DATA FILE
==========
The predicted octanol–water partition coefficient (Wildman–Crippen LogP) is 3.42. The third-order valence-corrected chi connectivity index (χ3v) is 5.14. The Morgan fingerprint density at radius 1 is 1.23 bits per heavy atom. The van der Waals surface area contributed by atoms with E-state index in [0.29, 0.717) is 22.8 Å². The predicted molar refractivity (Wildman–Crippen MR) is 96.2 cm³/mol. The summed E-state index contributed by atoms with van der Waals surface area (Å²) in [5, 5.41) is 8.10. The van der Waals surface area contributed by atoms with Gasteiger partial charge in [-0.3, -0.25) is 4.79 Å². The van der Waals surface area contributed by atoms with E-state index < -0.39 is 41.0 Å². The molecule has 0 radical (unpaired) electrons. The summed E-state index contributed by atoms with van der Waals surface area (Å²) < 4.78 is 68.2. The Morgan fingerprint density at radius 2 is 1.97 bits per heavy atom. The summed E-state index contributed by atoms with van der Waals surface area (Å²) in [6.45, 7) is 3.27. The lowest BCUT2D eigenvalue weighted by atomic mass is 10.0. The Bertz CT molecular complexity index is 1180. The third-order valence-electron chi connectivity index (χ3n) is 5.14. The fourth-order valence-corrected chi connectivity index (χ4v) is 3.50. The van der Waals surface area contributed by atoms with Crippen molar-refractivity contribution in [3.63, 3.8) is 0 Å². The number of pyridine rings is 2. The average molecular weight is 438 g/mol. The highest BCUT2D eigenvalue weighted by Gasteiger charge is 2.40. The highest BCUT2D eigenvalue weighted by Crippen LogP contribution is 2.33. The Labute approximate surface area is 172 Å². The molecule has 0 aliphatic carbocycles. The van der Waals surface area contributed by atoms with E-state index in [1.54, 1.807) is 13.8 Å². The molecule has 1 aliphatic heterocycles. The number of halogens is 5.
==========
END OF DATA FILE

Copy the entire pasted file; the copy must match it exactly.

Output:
The predicted octanol–water partition coefficient (Wildman–Crippen LogP) is 3.42. The third-order valence-corrected chi connectivity index (χ3v) is 5.14. The Morgan fingerprint density at radius 1 is 1.23 bits per heavy atom. The van der Waals surface area contributed by atoms with E-state index in [0.29, 0.717) is 22.8 Å². The predicted molar refractivity (Wildman–Crippen MR) is 96.2 cm³/mol. The summed E-state index contributed by atoms with van der Waals surface area (Å²) in [5, 5.41) is 8.10. The van der Waals surface area contributed by atoms with Gasteiger partial charge in [-0.3, -0.25) is 4.79 Å². The van der Waals surface area contributed by atoms with E-state index < -0.39 is 41.0 Å². The molecule has 0 radical (unpaired) electrons. The summed E-state index contributed by atoms with van der Waals surface area (Å²) < 4.78 is 68.2. The Morgan fingerprint density at radius 2 is 1.97 bits per heavy atom. The summed E-state index contributed by atoms with van der Waals surface area (Å²) in [6.45, 7) is 3.27. The lowest BCUT2D eigenvalue weighted by atomic mass is 10.0. The Bertz CT molecular complexity index is 1180. The third-order valence-electron chi connectivity index (χ3n) is 5.14. The fourth-order valence-corrected chi connectivity index (χ4v) is 3.50. The van der Waals surface area contributed by atoms with Crippen molar-refractivity contribution in [3.63, 3.8) is 0 Å². The number of pyridine rings is 2. The average molecular weight is 438 g/mol. The highest BCUT2D eigenvalue weighted by Gasteiger charge is 2.40. The highest BCUT2D eigenvalue weighted by Crippen LogP contribution is 2.33. The Labute approximate surface area is 172 Å². The molecule has 0 aliphatic carbocycles. The van der Waals surface area contributed by atoms with E-state index in [1.54, 1.807) is 13.8 Å². The molecule has 1 aliphatic heterocycles. The number of halogens is 5.